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Oathbreaker Fish

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The new casual format of Oathbreaker offers fresh waters for fish. In Magic, "fish" is an affectionate name for merfolk. A singleton format allows you to include all your favorite fish from Magic's history into one deck. Even better, in Oathbreaker players start out at twenty life, and aggressive tribal strategies win. Merfolk are a synergistic tribe. Their first and best lord swam in with the game's original set, Alpha.

Lord of Atlantis was typed as a lord and not a merfolk so as to not augment itself. Magic nomenclature of 2/2's that buff others of the same tribe likely came from this first iconic fish. The earliest Magic play-testers assumed you would only buy one starter and were unlikely to have more than one lord in play. Gamers schooled them, and during the Grand Creature Type Update, the lord type was removed, and previous nobility were given errata to only effect other creatures of that tribe.

In this week's royal fishing cruise, we will tour the clear waters of two decklists. The Mono-Blue one will focus on the sleekness of the tribe and devotion, with balmy basics and sea gods. The second Simic build will highlight the slipperiness of fish, with islandwalk and other trickery.


Casual multiplayer formats are the place to include your pet fish. I have fond memories of Tidal Warrior as the first islandwalk-enabling merfolk that could also thwart an opponent's mana if you activated the ability on their upkeep phase. Be certain to include any other fish that you love.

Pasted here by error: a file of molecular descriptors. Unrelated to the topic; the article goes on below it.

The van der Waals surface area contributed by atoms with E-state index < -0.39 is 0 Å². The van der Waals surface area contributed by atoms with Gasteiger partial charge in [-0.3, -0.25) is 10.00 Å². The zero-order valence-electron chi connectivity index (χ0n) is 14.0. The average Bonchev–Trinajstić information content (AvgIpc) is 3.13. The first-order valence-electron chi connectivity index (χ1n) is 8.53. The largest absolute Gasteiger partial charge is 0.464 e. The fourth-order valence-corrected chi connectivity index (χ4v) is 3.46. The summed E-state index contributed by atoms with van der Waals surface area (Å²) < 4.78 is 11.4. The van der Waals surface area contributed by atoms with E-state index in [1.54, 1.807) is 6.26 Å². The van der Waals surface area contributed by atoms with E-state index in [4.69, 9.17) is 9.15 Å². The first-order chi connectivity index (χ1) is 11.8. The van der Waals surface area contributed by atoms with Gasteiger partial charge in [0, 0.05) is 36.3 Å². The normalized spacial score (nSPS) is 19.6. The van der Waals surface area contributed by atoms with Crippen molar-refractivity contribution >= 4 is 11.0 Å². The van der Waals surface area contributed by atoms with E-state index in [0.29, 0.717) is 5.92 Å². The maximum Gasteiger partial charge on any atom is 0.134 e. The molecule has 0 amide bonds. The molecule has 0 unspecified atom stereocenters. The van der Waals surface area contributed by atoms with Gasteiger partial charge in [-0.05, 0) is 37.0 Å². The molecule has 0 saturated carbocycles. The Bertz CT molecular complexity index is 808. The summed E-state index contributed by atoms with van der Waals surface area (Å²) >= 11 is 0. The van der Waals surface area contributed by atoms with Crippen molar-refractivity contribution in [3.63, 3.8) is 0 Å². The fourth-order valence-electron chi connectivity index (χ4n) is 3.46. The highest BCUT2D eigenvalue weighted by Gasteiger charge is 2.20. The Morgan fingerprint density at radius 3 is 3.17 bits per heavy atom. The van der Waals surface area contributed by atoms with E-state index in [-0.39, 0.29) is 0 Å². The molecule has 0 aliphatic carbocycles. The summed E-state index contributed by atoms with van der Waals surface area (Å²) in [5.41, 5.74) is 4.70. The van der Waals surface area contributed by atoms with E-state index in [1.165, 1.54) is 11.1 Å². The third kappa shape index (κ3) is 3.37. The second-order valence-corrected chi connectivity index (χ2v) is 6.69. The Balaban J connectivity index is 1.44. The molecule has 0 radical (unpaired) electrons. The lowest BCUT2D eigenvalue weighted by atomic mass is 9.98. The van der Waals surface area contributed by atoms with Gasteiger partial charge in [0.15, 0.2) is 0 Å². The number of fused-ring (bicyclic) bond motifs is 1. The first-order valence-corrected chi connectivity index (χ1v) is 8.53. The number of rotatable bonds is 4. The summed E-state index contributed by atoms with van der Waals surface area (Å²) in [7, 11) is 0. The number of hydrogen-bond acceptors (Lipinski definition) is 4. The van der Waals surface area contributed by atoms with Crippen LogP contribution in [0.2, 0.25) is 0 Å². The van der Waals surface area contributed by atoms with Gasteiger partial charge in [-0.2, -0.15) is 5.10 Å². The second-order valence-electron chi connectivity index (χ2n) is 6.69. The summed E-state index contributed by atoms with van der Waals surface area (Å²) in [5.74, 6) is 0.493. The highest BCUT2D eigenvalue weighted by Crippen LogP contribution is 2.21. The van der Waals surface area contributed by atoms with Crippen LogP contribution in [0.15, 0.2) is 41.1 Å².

Tidal Warrior

Though I have played the tribe, I am no master fisher. To build these decks I consulted two experts. The first, Nikachu, Merfolk Master reminded me to put in the good cards: Cavern of Souls and Aether Vial. You can certainly play a casual format without those expensive enablers, but anyone who has done any swimming in Eternal formats should own multiple copies.

In Oathbreaker, you play fifty-eight-card decks with two cards in the command zone: a Planeswalker and their signature spell. As long as the 'Walker is on the battlefield you can cast their signature spell, taxed two more each time. Because the survival of the Planeswalker is so critical to most deck strategies, swarming them with fish will win you games.

Our own Oathbreaker locket grants us card draw and resiliency against sweepers with Force of Negation. The exact Mono-Blue Planeswalker you choose does not matter too much, so if you prefer another Jace, play him. Jace, Cunning Castaway may appeal to some, though his +1 is a nonbo in a format where you attack opposing Planeswalkers half the time. You may want the extra pip of devotion from Jace, Wielder of Mysteries, but be certain to reassure your opponents that you aren't going to pull any Leveler shenanigans.

I picked Jace, Architect of Thought because he is not as scary as Jace, the Mind Sculptor. Drawing less aggro means your 'Walker will live to draw you more cards. The Architect's +1 is decent at protecting himself. If you select a more fragile Jace, I suggest considering Merrow Commerce to grant your school pseudo-vigilance. With the Architect of Thought, if you need to refill your hand, you may even find a political ally who will give you all three cards from the -2 in one pile.

Jace, Architect of Thought
Force of Negation

Sweepers such as Wrath of God are less oppressive in Oathbreaker, but they are still played. Our signature spell can protect us from the first for free. After that, the commander tax kicks in, but a repeatable Negate is still potent in a format full of Planeswalkers and signature spells. We should have enough cards in our hand to exile thanks to Jace.